A lot of social media “experts” out there will tell you that every single organization on the globe should be participating in social media. They will point to the cool Facebook fan pages they’ve made or the funny videos their clients have on YouTube then say, “See, you can do this, too.”
They’re right. You can. The question is: Should you?
Whether to engage in social media marketing depends on whether it can…Save you money.Make you money.
If social media isn’t going to accomplish one of those two goals, then you have no business engaging in it. Why? Because participating in social media is expensive. I know everyone talks about how cheap it is … but they are not thinking like business owners. They’re thinking like people who only know how to open a YouTube channel account or sign you up on Twitter. Sure, creating an account on many of the social media tools and networks is free. But that’s where free ends.
To integrate social media into the rest of your marketing (which is an absolute if you want to consider social media a business tool), you need to use some resources. Social media requires care and feeding. It requires brand integration. And it requires a well-conceived strategy. All that costs time and money.
Don’t misunderstand. I believe in the power and reach of social media. (Most of our agency’s clients are using social media tools as part of their overall marketing strategy!) But I am not bullish on the belief du jour that everyone must do it and that it’s free. Neither is true.
Here are 20 questions to ask yourself as you consider melding social media into your existing marketing strategy.Will it allow us to stop doing something we’re currently doing?Will it allow us to extend or expand something we are currently doing?Will it lower our customer acquisition costs?Will it connect us to existing customers in an efficient way?Will we be able to use social media to create a community specifically for our customers?Will it be easier for our customers to rave about us or to create positive word of mouth?Do we look behind the times to our customers if we aren’t there?Will it introduce us to new potential customers at a low lead-generation cost?Will it make us more findable (either within the social network or on search engines)?Will it impact our search engine results (so we don’t have to buy results)?Will it shorten our sales cycle?Will it create credibility and trust faster among prospects?Can we establish ourselves as the expert?Will it shorten customer service response time?Will it create a sense of accessibility for our customers?Will it increase trial of our product or service?Will it allow us to connect with more prospects at once?Will it increase repeat buying?Will it increase upsells?Can we collect or use testimonials?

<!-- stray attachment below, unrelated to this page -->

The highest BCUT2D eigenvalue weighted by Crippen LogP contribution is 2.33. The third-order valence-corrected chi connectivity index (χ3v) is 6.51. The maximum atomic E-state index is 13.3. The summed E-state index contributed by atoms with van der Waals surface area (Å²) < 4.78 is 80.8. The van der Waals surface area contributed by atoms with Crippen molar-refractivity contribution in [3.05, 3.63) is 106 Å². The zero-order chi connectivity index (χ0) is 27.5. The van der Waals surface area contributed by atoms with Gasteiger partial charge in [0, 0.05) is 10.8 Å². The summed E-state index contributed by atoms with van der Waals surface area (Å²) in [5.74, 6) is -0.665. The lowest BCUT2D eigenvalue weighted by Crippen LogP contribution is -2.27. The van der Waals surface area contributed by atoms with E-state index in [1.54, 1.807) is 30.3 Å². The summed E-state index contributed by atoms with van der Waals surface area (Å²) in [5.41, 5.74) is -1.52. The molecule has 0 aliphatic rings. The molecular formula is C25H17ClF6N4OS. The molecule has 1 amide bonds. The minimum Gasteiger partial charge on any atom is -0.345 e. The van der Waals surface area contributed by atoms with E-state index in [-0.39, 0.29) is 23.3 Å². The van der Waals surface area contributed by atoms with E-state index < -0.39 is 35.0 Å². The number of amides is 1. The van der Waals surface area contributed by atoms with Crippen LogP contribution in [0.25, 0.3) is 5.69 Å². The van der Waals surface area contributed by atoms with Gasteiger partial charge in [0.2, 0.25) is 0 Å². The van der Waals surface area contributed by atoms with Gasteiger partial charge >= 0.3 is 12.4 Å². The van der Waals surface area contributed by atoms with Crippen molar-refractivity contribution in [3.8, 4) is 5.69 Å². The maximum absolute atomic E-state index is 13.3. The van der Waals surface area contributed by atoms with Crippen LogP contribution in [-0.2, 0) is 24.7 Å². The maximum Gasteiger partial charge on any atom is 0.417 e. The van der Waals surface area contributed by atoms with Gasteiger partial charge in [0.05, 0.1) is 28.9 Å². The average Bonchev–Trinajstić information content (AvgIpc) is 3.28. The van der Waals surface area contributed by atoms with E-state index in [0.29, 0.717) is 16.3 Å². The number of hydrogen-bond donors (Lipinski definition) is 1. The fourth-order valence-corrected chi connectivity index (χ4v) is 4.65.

If the answers to those questions indicates that social media would be a smart investment for your company to make, then you should be there. And now you will enter into it knowing about your return on that investment.
Now we’re talking smart marketing—not marketing hype.
Tags: Content, customer experience, Marketing, Social Media